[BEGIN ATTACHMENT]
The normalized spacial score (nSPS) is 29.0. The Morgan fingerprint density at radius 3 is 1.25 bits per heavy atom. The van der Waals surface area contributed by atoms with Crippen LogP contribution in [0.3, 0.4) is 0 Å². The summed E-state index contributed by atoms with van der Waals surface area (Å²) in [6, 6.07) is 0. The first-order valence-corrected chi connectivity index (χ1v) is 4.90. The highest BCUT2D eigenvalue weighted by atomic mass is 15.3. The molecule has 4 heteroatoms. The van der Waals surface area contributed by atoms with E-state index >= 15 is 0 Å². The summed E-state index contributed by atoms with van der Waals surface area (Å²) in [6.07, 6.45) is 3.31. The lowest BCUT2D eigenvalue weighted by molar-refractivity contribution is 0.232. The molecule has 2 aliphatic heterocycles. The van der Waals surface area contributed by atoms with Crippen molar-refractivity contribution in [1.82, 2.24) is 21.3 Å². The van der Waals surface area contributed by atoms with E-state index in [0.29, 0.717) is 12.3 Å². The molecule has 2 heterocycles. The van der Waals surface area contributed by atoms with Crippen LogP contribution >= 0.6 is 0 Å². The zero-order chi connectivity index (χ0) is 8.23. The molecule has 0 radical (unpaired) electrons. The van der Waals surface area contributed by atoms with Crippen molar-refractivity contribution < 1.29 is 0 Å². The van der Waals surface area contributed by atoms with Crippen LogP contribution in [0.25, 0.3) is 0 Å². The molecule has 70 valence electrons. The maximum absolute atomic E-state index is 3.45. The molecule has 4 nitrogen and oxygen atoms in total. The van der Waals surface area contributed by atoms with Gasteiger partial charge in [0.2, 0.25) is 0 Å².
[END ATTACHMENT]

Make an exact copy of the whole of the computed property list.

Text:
The normalized spacial score (nSPS) is 29.0. The Morgan fingerprint density at radius 3 is 1.25 bits per heavy atom. The van der Waals surface area contributed by atoms with Crippen LogP contribution in [0.3, 0.4) is 0 Å². The summed E-state index contributed by atoms with van der Waals surface area (Å²) in [6, 6.07) is 0. The first-order valence-corrected chi connectivity index (χ1v) is 4.90. The highest BCUT2D eigenvalue weighted by atomic mass is 15.3. The molecule has 4 heteroatoms. The van der Waals surface area contributed by atoms with E-state index >= 15 is 0 Å². The summed E-state index contributed by atoms with van der Waals surface area (Å²) in [6.07, 6.45) is 3.31. The lowest BCUT2D eigenvalue weighted by molar-refractivity contribution is 0.232. The molecule has 2 aliphatic heterocycles. The van der Waals surface area contributed by atoms with Crippen molar-refractivity contribution in [1.82, 2.24) is 21.3 Å². The van der Waals surface area contributed by atoms with E-state index in [0.29, 0.717) is 12.3 Å². The molecule has 2 heterocycles. The van der Waals surface area contributed by atoms with Crippen LogP contribution >= 0.6 is 0 Å². The zero-order chi connectivity index (χ0) is 8.23. The molecule has 0 radical (unpaired) electrons. The van der Waals surface area contributed by atoms with Crippen molar-refractivity contribution < 1.29 is 0 Å². The van der Waals surface area contributed by atoms with Crippen LogP contribution in [0.25, 0.3) is 0 Å². The molecule has 70 valence electrons. The maximum absolute atomic E-state index is 3.45. The molecule has 4 nitrogen and oxygen atoms in total. The van der Waals surface area contributed by atoms with Gasteiger partial charge in [0.2, 0.25) is 0 Å².